'Councils finding ways to build but could do much more with support.'
As a new report reveals councils are building thousands of homes through local housing companies, Paul Hackett, director of the Smith Institute, says government must support their efforts to build more.Local government is not waiting for ministers to give them the green light to get building again. Under the banner of localism, hundreds of councils in England are already providing new homes to rent or buy through their own private local housing companies (LHCs). This “quiet revolution” in council-home building could see LHCs collectively delivering up to 15,000 extra homes a year by 2022.
The Smith Institute’s new report, ‘Delivering the renaissance in council-built homes: the rise of local housing companies’, shows that councils of all political persuasions, are going it alone, and without government grant are directly funding their own housing companies to meet local housing needs.
We think there are now around 150 local housing companies, which could easily rise to 200 in a few years. The majority are in London and the South, but there’s more starting to appear elsewhere. A lot of district councils have one, and in cities like Sheffield and Nottingham, LHCs are involved in major regeneration schemes.
LHCs are basically trading companies, wholly (and sometimes partly) owned by the council. They’re mostly funded by the council and usually build on council land – or the council offers land for equity. What’s different is they’re private housing providers operating outside of the social housing regulations. They’re exempt from the Right to Buy (RTB), rent controls and most of the recent housing legislation, and councils that have stock aren’t affected by the borrowing caps. A few are run as purely profit making, but the vast majority are seeking much lower returns than private developers and recycle any profits back into the company to re-invest in affordable homes.
The tenure mix varies, but most of the companies provide up to 40% of homes at sub-market levels. There’s a lot of diversity. Some housing companies, for example, are providing more homes at social rents and others are concentrating on intermediate rent or low-cost home ownership. Some are particularly interested in providing temporary accommodation (which they say is costing them a lot less), others are building homes for older people or students. The majority are just getting started, although some, like Red Door Ventures in Newham and Inreach in Birmingham, are larger scale.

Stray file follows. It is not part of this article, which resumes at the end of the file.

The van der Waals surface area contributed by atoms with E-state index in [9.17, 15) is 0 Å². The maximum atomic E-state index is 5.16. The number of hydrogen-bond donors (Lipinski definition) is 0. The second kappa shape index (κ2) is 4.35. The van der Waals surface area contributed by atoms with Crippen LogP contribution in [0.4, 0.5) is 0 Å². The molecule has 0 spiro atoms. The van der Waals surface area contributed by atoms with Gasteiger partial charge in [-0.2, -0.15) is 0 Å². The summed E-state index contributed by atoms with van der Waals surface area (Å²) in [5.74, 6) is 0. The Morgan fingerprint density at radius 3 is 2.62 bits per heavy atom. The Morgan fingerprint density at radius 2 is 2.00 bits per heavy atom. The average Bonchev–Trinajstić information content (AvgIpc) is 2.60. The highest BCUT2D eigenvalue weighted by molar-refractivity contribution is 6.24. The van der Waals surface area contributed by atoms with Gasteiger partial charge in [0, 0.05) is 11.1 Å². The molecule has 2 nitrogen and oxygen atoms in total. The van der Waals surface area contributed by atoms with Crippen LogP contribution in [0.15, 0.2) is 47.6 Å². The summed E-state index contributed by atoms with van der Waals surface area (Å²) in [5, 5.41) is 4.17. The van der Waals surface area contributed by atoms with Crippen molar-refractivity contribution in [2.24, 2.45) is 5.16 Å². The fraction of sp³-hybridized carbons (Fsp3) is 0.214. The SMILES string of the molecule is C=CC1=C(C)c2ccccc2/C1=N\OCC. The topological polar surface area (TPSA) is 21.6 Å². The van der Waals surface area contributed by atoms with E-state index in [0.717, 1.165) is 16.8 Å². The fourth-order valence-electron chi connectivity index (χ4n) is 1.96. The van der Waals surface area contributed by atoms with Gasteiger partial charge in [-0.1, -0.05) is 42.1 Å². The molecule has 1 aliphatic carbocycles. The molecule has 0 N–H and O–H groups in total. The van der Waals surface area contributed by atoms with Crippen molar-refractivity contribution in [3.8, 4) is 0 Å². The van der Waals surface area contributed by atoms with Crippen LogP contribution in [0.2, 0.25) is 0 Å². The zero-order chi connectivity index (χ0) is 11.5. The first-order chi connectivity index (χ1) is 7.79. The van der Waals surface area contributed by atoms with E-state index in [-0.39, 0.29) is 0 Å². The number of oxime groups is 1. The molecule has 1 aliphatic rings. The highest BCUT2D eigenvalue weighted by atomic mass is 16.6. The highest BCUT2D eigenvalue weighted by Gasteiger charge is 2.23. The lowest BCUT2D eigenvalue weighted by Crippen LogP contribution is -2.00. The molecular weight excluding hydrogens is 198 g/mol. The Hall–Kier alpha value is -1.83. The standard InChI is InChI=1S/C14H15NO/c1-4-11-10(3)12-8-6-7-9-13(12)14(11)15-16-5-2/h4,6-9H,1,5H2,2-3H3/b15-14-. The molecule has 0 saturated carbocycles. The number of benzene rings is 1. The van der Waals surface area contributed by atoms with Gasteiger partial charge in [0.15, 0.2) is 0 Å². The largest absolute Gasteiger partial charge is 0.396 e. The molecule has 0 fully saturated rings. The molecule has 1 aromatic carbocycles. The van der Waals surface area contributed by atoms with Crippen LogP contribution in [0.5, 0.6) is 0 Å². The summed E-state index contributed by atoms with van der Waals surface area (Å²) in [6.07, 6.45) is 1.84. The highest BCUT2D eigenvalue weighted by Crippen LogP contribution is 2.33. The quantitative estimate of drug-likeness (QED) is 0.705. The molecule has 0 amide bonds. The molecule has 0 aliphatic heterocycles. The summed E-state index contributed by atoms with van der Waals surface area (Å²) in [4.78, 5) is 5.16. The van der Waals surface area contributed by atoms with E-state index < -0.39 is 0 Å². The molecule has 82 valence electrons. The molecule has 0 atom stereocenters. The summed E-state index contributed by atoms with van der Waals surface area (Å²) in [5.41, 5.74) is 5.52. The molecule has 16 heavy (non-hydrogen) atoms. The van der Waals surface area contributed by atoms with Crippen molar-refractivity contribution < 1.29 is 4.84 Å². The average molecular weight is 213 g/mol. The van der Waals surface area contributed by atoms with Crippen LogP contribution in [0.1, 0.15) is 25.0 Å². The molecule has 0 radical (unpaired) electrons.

Councils are setting up housing companies because they’re frustrated with private developers and feel boxed in by the government’s top-down policy interventions. They want to “do their own thing” and “take back control”. But, it’s not a uniform reaction. In places like the Wolverhampton and Stoke, for example, LHCs are seen as a means of jump starting the market. In other places, like South Guildford they are focused on key worker housing. In North Essex, they are supporting the development of an entire new town. There’s also a strong desire in some places to use LHCs in the PRS as a way of raising standards. It’s horses for courses, but what most councils want is some “skin in the game”, and their housing company gives them that.
LHCs are not only providing new homes and place shaping, they’re also income generating. They make money and return a dividend to the council. And that income (some of it from the practice of ‘on-lending’) is usually recycled back into the housing pot. The financial incentive is a factor, but the main driver is to provide more housing and more of a mix of housing – and any bonus to the council is gratefully received!
It’s partly “needs must”, but there’s also a desire to innovate and to find different ways of using the council’s assets and borrowing powers. Some critics though claim LHCs could crowd out other housing providers or slow down development. However, our research suggests the compliments about LHCs far out-weigh the criticisms. LHCs point out that they’ve evolved in-spite of government, not because of it, and that ministers needs to recognise that stop threatening LHCs with the RTB. Our report calls on government to do pro-actively support LHCs, including: allowing councils to reinvest their RTB receipts alongside New Homes Bonus money into the LHC; setting up a centre of excellence or learning hub; and establishing a high-level task force to look at improving the policy landscape for LHCs.
It’s still early days and most LHCs are taking it step by step. But, our research suggests there’s real potential for councils to be building again, and not just council housing but a mix of tenures and types. LHCs are not a silver bullet to solving the housing crisis, but (as our report shows) they’re fast emerging as an important part of the new armoury.
Paul Hackett is director of the Smith Institute and author of Delivering the renaissance in council-built homes: the rise of local housing companies
- The full report is available here.